Family-school engagements are increasingly seen as powerful avenues for more equitable, culturally responsive, and collaborative schools (Auerbach, 2009). Although family engagement is not only desirable but also possible in schools, less research with insufficient data on its feasibility is documented. Institutional administrators are expected to be directly involved in initiating, planning, implementing, and sustaining the programs. This is contrary to what is observed as many administrators interact with parents during events as figureheads and district organized meetings. This article shows that reaching out to parents is not simply a trend, but the right thing for schools to do. Beyond the benefits for student achievements, there is the value of parent involvement through improved family health, lifelong learning, and greater access to life opportunities in underdeveloped and marginalized communities. Community participation increases achievement, promotes democratic schooling, and community capacity building. When meaningful partnerships are pursued, they enhance effective community participation which increases educational opportunities for students, and their families. To enhance meaningful partnerships, the role of community and institutions leaders is important. However, from the article it can be said that this area has been neglected with little research and insufficient training of school and community leaders. One of the studies on leadership at college education showed that only 20% of the college heads reported their graduates being well prepared to work with families. Lack of policy implementation studies to evaluate what takes place in practice means few empirical reports to support the practice. The strongest indicator for health relationships existing in schools is how parents understand their roles and responsibilities to support education.
The current article examined the contribution of Latino parents’ to school engagement by analyzing four schools in Los Angeles. Participants in this study included three middle-aged Latino principals and one African American assistant principal, each with 10-25 years of administrative experience. Young, a principal in one of the schools observed that bad teaching in elementary schools is a result of parents’ ignorance of classroom teaching. She allowed parents in the classroom to learn with their children and reported that parents expressed a wish to understand more about the curriculum and school operations. Home visits helped cement the relationship between teachers and parents. The home visits suggested by a parent led to the school receiving an award and grants from the National Network of Partnership Schools. Zavala, another principal, used a school as a centre for community empowerment. The democratic purpose of schooling and its empowerment abilities lead to more engagement. The partnership eliminates extreme poverty and violence in communities. Zavala’s Parent Colloquium empowered that changed the school community full of gangs, and drug addicts into an active community in the management of the school. It was used in raising awareness and addressing community needs as a bridge to meeting school objectives. Perez believed that the school has a responsibility not only to children’s learning but to the overall improvement of family and community life. Parents need to be part of the school, to understand academics. Perez and Franco believed schools should empower parents. To them, nothing is more important to success in schools than relationships among students, staff, and parents.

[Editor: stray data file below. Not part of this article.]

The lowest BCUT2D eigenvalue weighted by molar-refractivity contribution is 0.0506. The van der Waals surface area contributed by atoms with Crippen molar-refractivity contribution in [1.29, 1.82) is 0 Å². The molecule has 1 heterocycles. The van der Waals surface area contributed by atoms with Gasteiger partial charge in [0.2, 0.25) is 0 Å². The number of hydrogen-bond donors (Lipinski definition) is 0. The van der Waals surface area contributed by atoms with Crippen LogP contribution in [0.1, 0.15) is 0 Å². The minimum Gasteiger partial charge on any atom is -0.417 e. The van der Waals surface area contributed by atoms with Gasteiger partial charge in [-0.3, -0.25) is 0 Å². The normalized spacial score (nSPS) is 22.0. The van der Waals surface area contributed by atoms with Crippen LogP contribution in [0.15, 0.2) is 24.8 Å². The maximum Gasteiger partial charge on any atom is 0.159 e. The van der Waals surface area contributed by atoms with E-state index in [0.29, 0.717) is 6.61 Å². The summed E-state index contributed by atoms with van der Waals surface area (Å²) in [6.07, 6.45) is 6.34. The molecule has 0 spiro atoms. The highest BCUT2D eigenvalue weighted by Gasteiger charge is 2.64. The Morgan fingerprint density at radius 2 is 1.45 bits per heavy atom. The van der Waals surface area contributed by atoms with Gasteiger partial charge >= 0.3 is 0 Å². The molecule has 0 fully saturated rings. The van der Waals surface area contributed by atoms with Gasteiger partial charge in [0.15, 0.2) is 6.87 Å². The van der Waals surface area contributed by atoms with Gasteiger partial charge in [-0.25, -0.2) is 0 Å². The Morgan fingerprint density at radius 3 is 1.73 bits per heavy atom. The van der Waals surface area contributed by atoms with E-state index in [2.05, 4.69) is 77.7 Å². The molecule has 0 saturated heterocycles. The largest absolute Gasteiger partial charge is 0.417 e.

Based on the evidence provided above, what role should school administrators and district coordinators play in ensuring healthy school parent partnerships?
Auerbach, S. (2009). Walking the Walk: Portraits in Leadership for Family Engagement in Urban Schools. The School Community Journal. Vol. 19, (1) 9-32.